Global merchandise trade has improved slightly but growth is still expected to remain below average going into the last quarter of the year, according to the latest Goods Trade Barometer reading of the World Trade Organization (WTO).
The indicator’s reading of 96.6 for September marks a slight improvement compared to the 95.7 registered in August, but it remains well below the index’s baseline value of 100, signalling below average growth, WTO said in a release November 18.
Some components of the barometer have stabilized since the last reading in August, while others remain on a downward trajectory, reflecting heightened trade tensions and rising tariffs in key sectors.
Indices for export orders (97.5), automotive products (99.8), and container shipping (100.8) have firmed up into on-trend territory.
However, the indices for international air freight (93.0), electronic components (88.2), and raw materials (91.4) have all deteriorated further below trend.
“Electronic components trade was weakest of all, possibly reflecting recent tariff hikes affecting the sector,” the report noted.
Official data confirm the loss of momentum in goods trade foreseen by the Goods Trade Barometer earlier this year. According to the latest WTO quarterly trade volume statistics, merchandise trade rose by only 0.2% year-on-year in the second quarter of 2019, compared with 3.5% in the same quarter of last year.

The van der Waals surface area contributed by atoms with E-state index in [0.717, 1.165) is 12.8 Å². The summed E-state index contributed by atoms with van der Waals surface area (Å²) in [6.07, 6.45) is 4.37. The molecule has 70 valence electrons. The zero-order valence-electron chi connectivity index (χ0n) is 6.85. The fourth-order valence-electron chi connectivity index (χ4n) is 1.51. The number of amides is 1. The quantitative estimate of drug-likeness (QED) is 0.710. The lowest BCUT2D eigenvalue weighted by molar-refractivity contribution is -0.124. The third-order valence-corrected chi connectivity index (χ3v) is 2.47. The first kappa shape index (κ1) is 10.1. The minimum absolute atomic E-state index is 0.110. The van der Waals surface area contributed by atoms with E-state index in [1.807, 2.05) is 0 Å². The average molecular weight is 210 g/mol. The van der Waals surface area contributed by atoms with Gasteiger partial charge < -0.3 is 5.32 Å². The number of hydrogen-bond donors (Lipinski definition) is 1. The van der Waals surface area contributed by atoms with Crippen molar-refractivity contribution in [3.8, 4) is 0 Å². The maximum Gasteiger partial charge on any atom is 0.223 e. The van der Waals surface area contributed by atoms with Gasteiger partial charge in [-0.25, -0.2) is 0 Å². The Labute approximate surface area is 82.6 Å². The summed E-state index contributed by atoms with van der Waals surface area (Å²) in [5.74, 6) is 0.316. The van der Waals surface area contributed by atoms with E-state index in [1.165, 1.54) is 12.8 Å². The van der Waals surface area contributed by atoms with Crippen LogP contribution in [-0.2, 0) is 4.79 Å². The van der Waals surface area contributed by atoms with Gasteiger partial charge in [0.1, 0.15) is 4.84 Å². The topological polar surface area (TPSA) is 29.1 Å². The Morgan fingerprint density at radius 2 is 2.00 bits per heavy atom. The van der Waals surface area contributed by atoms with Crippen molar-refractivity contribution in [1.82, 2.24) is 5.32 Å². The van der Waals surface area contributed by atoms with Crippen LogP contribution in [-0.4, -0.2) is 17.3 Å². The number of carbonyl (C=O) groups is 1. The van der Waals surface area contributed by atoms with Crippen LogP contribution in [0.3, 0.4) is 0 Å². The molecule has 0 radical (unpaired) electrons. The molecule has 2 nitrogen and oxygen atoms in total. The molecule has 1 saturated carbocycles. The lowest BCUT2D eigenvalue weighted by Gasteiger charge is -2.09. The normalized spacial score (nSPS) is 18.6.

“The latest barometer reading suggests that goods trade will likely remain below trend in the third quarter and into the fourth quarter,” said the report.
In September, WTO economists downgraded their trade growth expectations for 2019 to 1.2%, down from the 2.6% forecast in April. They attributed this substantial deceleration to slowing economic growth, increased tariffs, Brexit-related uncertainty, and the shifting monetary policy stance in developed economies.
The Goods Trade Barometer provides “real time” information on the trajectory of world merchandise trade volumes relative to recent trends. Readings of 100 indicate growth in line with medium-term trends; readings greater than 100 suggest above-trend growth, while those below 100 indicate below-trend growth.
Image courtesy of WTO